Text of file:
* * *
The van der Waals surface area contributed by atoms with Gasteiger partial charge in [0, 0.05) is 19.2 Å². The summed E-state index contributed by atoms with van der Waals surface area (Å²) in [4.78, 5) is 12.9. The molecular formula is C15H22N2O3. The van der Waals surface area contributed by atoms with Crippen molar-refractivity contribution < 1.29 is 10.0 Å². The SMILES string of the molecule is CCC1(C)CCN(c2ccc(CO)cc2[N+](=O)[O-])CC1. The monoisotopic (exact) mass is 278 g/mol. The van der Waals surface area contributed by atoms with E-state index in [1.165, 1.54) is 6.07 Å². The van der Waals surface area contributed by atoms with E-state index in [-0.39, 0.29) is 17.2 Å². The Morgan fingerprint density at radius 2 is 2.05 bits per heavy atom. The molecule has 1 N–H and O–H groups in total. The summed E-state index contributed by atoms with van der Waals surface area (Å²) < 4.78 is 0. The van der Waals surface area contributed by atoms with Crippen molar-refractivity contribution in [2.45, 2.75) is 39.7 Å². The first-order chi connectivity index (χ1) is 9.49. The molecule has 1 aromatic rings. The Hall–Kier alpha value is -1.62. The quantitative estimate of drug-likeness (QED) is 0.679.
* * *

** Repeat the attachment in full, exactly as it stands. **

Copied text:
The van der Waals surface area contributed by atoms with Gasteiger partial charge in [0, 0.05) is 19.2 Å². The summed E-state index contributed by atoms with van der Waals surface area (Å²) in [4.78, 5) is 12.9. The molecular formula is C15H22N2O3. The van der Waals surface area contributed by atoms with Crippen molar-refractivity contribution < 1.29 is 10.0 Å². The SMILES string of the molecule is CCC1(C)CCN(c2ccc(CO)cc2[N+](=O)[O-])CC1. The monoisotopic (exact) mass is 278 g/mol. The van der Waals surface area contributed by atoms with E-state index in [1.165, 1.54) is 6.07 Å². The van der Waals surface area contributed by atoms with E-state index in [-0.39, 0.29) is 17.2 Å². The Morgan fingerprint density at radius 2 is 2.05 bits per heavy atom. The molecule has 1 N–H and O–H groups in total. The summed E-state index contributed by atoms with van der Waals surface area (Å²) < 4.78 is 0. The van der Waals surface area contributed by atoms with Crippen molar-refractivity contribution in [2.45, 2.75) is 39.7 Å². The first-order chi connectivity index (χ1) is 9.49. The molecule has 1 aromatic rings. The Hall–Kier alpha value is -1.62. The quantitative estimate of drug-likeness (QED) is 0.679.